The fieldwork on organic farming gave me a new perspective.
We went to three towns: Malinta, Timugan and Putho Tungtungin and also attended Banamos to talk to Bagong Silang Farmers.
Reaching the towns that are active in organic farming is no joke.
We did not have any idea how to reach Timugan but we still rode a tricycle and dared to find potential interviwees. The road going there is steep and the rain made it worse for us .
It is also hard to reach our key person in Malinta. We walked along a creek and with just one wrong step, we will end up in the waters.The rain in Timugan was also followed by the bright sun which did not make it easier to reach the house of our interviewee. I also remembered how we asked each other “Malayo pa kaya?” and how some answered “Feel ko nasa Calamba na tayo.“
To reach Putho Tungtungin Barangay Hall, we rode sidecars from ANSCI. Since the project leader was not there we rode a tricycle to find a farmer. Two out of the three farmers that we planned to interview were also not available. Finally, after three stops and three potential interviewee, we were able to interview Mr. Johnny Oriendo, one of the farmers in Putho Tuntungin.
We also attended Banamos because this is the easiest way we saw to reach Bagong Silang farmers.
What we went through to reach the towns were hard but our enthusiasm did not fade a bit because we are working for a cause. The experience is exhausting, yet fulfilling at the same time. We saw our experience as another learning experience.
All our interviewees, may it be office staff, organization officer or farmer, treated as well. All of them did not fail to offer us seats and make sure that we are comfortable.
Whenever we visit an office, we would all be nervous on how are we going to talk to them. But later on, these worries turned to gratefulness as all of the office staffs are accommodating. We noticed that they are really paying attention to what we are saying despite the fact that we are just students.
The organization officers were also nice to us. They trusted us with the information about their organization even without formal letters. Knowing that authorization letter is a must, I really appreciate how they allowed us to conduct interviews even without it.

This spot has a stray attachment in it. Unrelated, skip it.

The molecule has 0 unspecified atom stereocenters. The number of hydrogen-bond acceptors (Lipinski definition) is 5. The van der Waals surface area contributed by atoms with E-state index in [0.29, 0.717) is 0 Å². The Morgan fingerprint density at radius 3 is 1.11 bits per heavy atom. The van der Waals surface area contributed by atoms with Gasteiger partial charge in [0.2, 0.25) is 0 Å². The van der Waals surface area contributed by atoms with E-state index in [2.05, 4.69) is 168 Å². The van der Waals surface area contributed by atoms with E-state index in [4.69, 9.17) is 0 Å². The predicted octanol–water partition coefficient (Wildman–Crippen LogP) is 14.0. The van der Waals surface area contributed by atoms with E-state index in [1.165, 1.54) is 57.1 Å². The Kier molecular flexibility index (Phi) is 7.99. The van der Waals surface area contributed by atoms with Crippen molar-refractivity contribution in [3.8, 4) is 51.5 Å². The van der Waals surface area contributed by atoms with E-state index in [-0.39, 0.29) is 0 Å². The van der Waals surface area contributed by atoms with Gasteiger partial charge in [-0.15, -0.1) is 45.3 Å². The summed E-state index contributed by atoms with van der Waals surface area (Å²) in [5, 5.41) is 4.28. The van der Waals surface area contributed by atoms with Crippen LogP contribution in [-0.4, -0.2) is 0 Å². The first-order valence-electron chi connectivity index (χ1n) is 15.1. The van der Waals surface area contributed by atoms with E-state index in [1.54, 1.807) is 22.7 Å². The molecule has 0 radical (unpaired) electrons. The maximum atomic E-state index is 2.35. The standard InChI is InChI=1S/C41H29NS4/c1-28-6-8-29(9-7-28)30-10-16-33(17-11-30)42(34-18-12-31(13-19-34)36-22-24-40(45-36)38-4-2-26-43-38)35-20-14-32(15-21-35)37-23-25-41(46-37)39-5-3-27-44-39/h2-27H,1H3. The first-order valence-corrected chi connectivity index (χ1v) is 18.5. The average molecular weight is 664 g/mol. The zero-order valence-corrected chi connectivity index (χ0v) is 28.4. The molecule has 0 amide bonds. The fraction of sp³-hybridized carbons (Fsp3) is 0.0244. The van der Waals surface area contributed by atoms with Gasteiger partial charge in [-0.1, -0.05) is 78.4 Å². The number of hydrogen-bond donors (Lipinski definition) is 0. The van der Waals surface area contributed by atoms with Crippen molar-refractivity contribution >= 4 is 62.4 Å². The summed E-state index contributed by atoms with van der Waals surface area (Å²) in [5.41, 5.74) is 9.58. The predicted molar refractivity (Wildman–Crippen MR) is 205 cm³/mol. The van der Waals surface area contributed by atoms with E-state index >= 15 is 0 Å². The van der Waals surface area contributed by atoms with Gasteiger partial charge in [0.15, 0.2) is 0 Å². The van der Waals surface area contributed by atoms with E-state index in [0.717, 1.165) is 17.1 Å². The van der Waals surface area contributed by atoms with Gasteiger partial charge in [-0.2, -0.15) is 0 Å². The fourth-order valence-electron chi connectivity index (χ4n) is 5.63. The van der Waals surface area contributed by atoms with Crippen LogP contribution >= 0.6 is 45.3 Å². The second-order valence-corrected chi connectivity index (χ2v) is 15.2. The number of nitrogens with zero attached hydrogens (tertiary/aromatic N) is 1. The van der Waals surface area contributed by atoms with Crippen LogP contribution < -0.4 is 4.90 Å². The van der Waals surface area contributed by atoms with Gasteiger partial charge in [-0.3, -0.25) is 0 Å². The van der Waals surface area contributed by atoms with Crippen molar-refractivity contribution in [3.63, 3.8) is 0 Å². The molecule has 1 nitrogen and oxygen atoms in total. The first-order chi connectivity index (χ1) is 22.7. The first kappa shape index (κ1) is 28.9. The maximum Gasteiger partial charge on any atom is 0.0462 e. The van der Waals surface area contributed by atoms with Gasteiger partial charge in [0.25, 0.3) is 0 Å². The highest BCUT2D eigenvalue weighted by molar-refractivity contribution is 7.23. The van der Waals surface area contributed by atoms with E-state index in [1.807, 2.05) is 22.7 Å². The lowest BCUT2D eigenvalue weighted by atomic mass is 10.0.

The farmers were also accommodating. Some invited us inside their houses and even served food. Considering that it is our first time to meet and our interview interrupts their original plans, they still showed concern and constantly asked if we are comfortable.
Mrs. Myrna Ubaldo, Vice-President of the organic farmers organization in Timugan, seems cautious while we are conducting interviews. It turns out that there is an issue on land ownership between them and UPLB.
Mrs. Emily Alforja, secretary of the Los Banos Association of Food and Vegetable Growers, told us not to conduct interviews during the night. She requested for us to choose the appropriate time if we are going to contact her.
On the first half of our fieldwork we did not secure any letters and conducted ambush interviews.
This week we divided the tasks in order to check the confirmation of the communities if they are willing to have a partnership with us. We have talked with the farmers from Putho tuntungin, Malinta, Timugan and Mayundon who all gave positive responses. We still did not able to reach Bagong Silang. We tried to contact the number that they gave during Banamos but the key person is not answering. We even tried to message her during the week. The group decided to just go there during the weekends.
I am living my life for years without thinking of these people. Seeing how different they live from how I was raised made me see a new perspective about life. There are some people who needs to cultivate the soil and plant seeds to support their family which is very different to the life that we have. This made me realize the purpose of participatory journalism. Aside from we can learn a lot from each other, making them involved in the process would empower them and help them in their business.
The fieldwork also made me realize that we, in the academe, do not know it all. The knowledge that they have is much richer than what we read in books, thus we should treat our partner communities as equals.